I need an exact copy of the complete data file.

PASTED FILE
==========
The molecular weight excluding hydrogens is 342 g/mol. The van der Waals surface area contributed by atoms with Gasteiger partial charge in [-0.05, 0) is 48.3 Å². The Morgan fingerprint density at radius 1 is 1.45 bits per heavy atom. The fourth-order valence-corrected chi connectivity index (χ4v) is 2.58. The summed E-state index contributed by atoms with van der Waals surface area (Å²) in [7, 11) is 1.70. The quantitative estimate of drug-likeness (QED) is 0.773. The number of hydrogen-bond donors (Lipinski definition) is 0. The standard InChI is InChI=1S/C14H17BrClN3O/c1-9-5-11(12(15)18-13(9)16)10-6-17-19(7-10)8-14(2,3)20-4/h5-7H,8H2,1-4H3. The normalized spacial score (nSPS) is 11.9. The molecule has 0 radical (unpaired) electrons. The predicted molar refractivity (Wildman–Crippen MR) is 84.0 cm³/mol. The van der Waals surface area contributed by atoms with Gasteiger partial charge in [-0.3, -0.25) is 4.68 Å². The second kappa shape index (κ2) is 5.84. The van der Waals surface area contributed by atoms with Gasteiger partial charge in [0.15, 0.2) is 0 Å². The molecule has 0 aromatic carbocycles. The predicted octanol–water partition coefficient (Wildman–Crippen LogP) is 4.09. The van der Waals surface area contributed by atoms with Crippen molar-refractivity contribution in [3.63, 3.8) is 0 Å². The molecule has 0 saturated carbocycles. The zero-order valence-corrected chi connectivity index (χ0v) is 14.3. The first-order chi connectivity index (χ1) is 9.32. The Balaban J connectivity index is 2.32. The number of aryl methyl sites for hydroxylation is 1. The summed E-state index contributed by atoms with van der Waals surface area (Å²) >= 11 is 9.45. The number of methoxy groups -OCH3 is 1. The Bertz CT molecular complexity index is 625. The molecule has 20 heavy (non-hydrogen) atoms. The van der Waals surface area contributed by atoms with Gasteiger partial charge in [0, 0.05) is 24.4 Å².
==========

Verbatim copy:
The molecular weight excluding hydrogens is 342 g/mol. The van der Waals surface area contributed by atoms with Gasteiger partial charge in [-0.05, 0) is 48.3 Å². The Morgan fingerprint density at radius 1 is 1.45 bits per heavy atom. The fourth-order valence-corrected chi connectivity index (χ4v) is 2.58. The summed E-state index contributed by atoms with van der Waals surface area (Å²) in [7, 11) is 1.70. The quantitative estimate of drug-likeness (QED) is 0.773. The number of hydrogen-bond donors (Lipinski definition) is 0. The standard InChI is InChI=1S/C14H17BrClN3O/c1-9-5-11(12(15)18-13(9)16)10-6-17-19(7-10)8-14(2,3)20-4/h5-7H,8H2,1-4H3. The normalized spacial score (nSPS) is 11.9. The molecule has 0 radical (unpaired) electrons. The predicted molar refractivity (Wildman–Crippen MR) is 84.0 cm³/mol. The van der Waals surface area contributed by atoms with Gasteiger partial charge in [-0.3, -0.25) is 4.68 Å². The second kappa shape index (κ2) is 5.84. The van der Waals surface area contributed by atoms with Gasteiger partial charge in [0.15, 0.2) is 0 Å². The molecule has 0 aromatic carbocycles. The predicted octanol–water partition coefficient (Wildman–Crippen LogP) is 4.09. The van der Waals surface area contributed by atoms with Crippen molar-refractivity contribution in [3.63, 3.8) is 0 Å². The molecule has 0 saturated carbocycles. The zero-order valence-corrected chi connectivity index (χ0v) is 14.3. The first-order chi connectivity index (χ1) is 9.32. The Balaban J connectivity index is 2.32. The number of aryl methyl sites for hydroxylation is 1. The summed E-state index contributed by atoms with van der Waals surface area (Å²) >= 11 is 9.45. The number of methoxy groups -OCH3 is 1. The Bertz CT molecular complexity index is 625. The molecule has 20 heavy (non-hydrogen) atoms. The van der Waals surface area contributed by atoms with Gasteiger partial charge in [0, 0.05) is 24.4 Å².